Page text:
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This is a photo of Cookie Monster holding a pie chart cookie. He is saying C is for cookie. And for Plan C, which can also be delicious.

Rejected Manuscripts: There’s a Third Option

In late March, an economics professor Tweeted about his academic dilemma:

His manuscript had just been rejected from a journal for the seventh time. Should he give up on the paper?

Last time I checked, the Tweet had 107 comments. Most encouraged the professor to keep going, often sharing stories of personal triumph after even more rejections. Some said it was time to throw in the towel. And then one commenter went rogue and advocated for Plan C:

This is a Tweet from @LoriPalenPhD, from March 23, 2022, at 11:42 PM. It is a reply to @toddrjones. It reads My suggestion would be to think carefully about your audience and purpose. Does this piece of work have to be published in a peer-reviewed journal, or can you self-publish and publicize and share something like a research brief?

Friends, there are several potential reasons to publish in a peer-reviewed journal:
  • Peer review, in theory, only allows high-quality science to make it through to publication. This gives peer-reviewed journal articles a sense of credibility.
  • Peer-reviewed articles are valued in academic hiring, tenure, and promotion processes.
  • The journal will host and promote your article.
However, there are also LOTS of potential downsides of trying to publish in a peer-reviewed journal:
  • Peer reviewers have a big say in whether your manuscript will be published. This can be a problem if one of them disagrees with you about how the study should have been done or whether it has value.
  • The timeline from first submission to (if you’re lucky) publication is usually looooong…months, if not more than a year. By the time your research is published, it’s old news.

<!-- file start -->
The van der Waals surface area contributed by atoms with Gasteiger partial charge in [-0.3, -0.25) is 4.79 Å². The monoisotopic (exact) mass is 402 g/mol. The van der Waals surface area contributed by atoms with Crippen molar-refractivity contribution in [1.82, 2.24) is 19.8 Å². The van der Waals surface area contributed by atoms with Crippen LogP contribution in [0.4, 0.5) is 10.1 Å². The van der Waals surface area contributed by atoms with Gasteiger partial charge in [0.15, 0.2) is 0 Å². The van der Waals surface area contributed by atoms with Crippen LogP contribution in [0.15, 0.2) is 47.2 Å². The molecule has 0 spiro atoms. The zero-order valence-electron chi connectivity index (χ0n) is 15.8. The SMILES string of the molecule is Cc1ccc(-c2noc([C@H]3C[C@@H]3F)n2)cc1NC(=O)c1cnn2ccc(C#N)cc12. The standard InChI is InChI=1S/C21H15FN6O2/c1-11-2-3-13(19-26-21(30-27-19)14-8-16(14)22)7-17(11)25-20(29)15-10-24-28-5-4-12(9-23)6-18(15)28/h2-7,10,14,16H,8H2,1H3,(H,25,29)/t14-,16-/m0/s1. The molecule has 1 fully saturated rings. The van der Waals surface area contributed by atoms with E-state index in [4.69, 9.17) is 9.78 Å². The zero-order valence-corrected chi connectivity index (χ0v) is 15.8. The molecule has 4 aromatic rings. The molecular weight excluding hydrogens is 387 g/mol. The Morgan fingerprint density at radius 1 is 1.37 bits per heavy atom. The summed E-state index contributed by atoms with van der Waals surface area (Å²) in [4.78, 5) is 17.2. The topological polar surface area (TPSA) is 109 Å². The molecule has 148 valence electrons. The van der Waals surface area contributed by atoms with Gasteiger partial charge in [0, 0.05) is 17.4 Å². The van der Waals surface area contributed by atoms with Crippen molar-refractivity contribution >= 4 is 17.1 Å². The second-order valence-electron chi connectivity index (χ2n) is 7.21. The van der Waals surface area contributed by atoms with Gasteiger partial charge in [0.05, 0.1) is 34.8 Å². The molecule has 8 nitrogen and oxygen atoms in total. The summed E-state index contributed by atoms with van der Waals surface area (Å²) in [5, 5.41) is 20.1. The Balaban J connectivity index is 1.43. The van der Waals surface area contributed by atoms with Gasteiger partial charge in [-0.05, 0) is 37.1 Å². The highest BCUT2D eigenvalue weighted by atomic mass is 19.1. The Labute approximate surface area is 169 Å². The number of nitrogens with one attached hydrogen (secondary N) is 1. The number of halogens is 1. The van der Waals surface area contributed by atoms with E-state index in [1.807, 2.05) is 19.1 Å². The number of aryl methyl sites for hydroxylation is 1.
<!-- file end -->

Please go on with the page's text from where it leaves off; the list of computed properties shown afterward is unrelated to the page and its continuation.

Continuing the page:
• In the case of print journals, there’s a limit to how many articles can be published each issue/year. This means that editors have to reject for reasons other than quality, like fit* with the journal’s topic.
  • Peer-reviewed journals typically target a very specific scientific/academic audience. If your intended audience is outside of science or academia, they may never see your work.
  • Many journal articles are behind paywalls. You either need to cough up the cash ($33.41 per article on average) or belong to a subscribing institution, like a university.** This can be a big barrier to reader access.

So, before you resubmit (or, in my opinion, even write) that manuscript, I recommend taking a few minutes to reflect on who you’re trying to reach and what you’re trying to accomplish. Sure, if you’re going up for tenure in a couple of years and your results haven’t already gone stale, Submission #8 might be the right choice. But, it’s also worth considering whether you can reach more people, and do more good, with a self-published research brief, infographic, or YouTube video.

Are you interested in reworking your manuscript into other types of communication products? Data Soapbox can help!

*And I’m talking fit at a really granular level. This isn’t about astronomers submitting their articles to sociology journals.

**Ginger suggested a great workaround for getting articles: your local public library! Note that you will still need to wait for a librarian to process the request.

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